Xing, XG; Morel, A; Claustre, H; D'Ortenzio, F; Poteau, A (2012). Combined processing and mutual interpretation of radiometry and fluorometry from autonomous profiling Bio-Argo floats: 2. Colored dissolved organic matter absorption retrieval. JOURNAL OF GEOPHYSICAL RESEARCH-OCEANS, 117, C04022.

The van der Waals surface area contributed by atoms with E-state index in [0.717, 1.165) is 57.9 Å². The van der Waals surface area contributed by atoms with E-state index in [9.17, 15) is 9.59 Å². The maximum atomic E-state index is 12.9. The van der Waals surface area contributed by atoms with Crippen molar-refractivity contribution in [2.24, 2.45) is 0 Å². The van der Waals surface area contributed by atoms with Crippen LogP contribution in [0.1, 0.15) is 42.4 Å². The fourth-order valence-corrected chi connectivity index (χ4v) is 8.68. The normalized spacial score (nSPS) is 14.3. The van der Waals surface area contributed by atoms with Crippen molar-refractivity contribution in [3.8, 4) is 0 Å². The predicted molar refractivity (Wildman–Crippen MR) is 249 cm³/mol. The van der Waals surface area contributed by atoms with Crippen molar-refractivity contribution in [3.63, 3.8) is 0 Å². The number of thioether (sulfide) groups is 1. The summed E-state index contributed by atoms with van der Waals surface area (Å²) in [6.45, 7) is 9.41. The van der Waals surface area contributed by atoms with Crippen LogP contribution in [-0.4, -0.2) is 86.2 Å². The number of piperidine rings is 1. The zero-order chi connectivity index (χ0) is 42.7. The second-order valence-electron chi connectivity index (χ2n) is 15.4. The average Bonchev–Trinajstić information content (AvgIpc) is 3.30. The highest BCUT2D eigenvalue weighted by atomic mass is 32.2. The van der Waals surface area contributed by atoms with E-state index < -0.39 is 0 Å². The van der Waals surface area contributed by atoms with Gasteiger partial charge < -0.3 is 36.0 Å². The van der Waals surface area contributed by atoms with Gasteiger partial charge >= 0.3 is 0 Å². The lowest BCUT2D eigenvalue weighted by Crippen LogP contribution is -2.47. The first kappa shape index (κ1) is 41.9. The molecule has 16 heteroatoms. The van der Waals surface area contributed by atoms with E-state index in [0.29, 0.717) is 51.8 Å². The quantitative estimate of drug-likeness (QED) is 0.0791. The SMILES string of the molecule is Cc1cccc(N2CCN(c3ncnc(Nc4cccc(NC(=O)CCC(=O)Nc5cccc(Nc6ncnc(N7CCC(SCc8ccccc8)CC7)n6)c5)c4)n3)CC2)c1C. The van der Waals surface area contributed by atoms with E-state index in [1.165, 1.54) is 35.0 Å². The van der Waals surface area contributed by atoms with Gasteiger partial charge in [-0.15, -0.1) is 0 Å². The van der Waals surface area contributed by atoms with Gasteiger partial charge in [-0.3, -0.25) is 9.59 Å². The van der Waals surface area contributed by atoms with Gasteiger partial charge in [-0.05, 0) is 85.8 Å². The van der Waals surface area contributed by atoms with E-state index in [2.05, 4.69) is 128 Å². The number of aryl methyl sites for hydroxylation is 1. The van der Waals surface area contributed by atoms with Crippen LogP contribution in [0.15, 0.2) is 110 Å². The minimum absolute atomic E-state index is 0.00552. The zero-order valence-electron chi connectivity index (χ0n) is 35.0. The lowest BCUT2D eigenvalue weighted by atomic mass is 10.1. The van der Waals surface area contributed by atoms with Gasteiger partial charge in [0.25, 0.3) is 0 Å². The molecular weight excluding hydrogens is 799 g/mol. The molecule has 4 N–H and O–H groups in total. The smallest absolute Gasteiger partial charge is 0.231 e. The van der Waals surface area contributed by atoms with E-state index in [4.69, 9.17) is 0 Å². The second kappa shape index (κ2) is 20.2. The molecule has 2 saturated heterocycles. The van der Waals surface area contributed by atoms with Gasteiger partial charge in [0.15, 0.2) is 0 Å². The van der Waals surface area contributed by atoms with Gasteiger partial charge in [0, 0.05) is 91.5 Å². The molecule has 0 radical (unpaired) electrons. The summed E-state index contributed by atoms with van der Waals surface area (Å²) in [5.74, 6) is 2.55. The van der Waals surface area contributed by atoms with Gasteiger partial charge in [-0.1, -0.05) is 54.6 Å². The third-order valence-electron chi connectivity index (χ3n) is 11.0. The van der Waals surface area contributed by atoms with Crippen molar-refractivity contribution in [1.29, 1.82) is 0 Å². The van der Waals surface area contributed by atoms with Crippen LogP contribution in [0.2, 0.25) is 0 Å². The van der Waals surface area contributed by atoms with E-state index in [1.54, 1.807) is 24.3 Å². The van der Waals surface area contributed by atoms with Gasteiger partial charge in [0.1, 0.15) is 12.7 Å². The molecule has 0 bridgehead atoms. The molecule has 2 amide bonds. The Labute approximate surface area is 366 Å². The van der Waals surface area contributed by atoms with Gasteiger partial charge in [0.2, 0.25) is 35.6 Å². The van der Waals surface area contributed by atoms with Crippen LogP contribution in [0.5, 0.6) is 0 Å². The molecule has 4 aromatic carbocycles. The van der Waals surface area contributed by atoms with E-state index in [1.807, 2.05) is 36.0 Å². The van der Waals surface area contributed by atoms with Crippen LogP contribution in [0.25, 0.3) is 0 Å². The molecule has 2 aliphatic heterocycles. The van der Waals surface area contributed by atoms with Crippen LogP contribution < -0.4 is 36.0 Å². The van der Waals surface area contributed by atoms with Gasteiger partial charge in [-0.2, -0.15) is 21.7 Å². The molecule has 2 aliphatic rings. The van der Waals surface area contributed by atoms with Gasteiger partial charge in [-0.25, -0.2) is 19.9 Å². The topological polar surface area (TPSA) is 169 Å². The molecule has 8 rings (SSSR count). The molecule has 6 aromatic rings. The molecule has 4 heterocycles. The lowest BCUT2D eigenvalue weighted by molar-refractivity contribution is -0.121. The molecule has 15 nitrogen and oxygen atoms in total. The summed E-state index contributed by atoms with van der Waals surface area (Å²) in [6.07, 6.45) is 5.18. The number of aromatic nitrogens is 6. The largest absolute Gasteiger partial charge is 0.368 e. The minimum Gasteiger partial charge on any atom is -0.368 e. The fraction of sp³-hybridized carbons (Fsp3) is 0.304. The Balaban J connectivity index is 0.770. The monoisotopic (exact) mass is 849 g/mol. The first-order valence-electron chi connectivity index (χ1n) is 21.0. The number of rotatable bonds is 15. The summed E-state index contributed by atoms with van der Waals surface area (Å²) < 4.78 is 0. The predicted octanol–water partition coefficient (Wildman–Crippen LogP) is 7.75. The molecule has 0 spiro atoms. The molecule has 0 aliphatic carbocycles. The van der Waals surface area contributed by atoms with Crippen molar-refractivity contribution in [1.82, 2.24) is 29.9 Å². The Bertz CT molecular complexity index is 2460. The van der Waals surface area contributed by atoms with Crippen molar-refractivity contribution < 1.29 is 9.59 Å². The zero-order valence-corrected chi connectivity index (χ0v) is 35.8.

Eight autonomous profiling "Bio-Argo" floats were deployed offshore during about 2 years (2008-2010) in Pacific, Atlantic, and Mediterranean zones. They were equipped with miniaturized bio-optical sensors, namely a radiometer measuring within the upper layer the downward irradiance at 412, 490, and 555 nm, and two fluorometers for detection of chlorophyll-a (Chla) and colored dissolved organic matter (CDOM; profiles from 400 m to surface). A first study dealt with the interpretation of the Chla fluorescence signal in terms of concentration, using for this purpose the diffuse attenuation coefficient for irradiance at 490 nm, K-d(490), taken as a proxy for the Chla absorption. The present study examines the possibility of similarly using the K-d(412) values combined with retrieved Chla profiles to convert the CDOM fluorometric qualitative information into a CDOM absorption coefficient (a(y)). The rationale is to take advantage of the fact that K-d is more sensitive to CDOM presence at 412 nm than at 490 nm. A validation of this method is tested through its application to field data, collected from a ship over a wide range of trophic conditions (Biogeochemistry and Optics South Pacific Experiment (BIOSOPE) cruise); these data include both in situ fluorescence profiles and CDOM absorption as measured on discrete samples. In addition, near-surface a(y) values retrieved from the floats agree with those derivable from ocean color imagery (Moderate Resolution Imaging Spectroradiometer (MODIS-A)). The low sensitivity of commercially available CDOM fluorometers presently raises difficulties when applying this technique to open ocean waters. It was nevertheless possible to derive from the floats records meaningful time series of CDOM vertical distribution.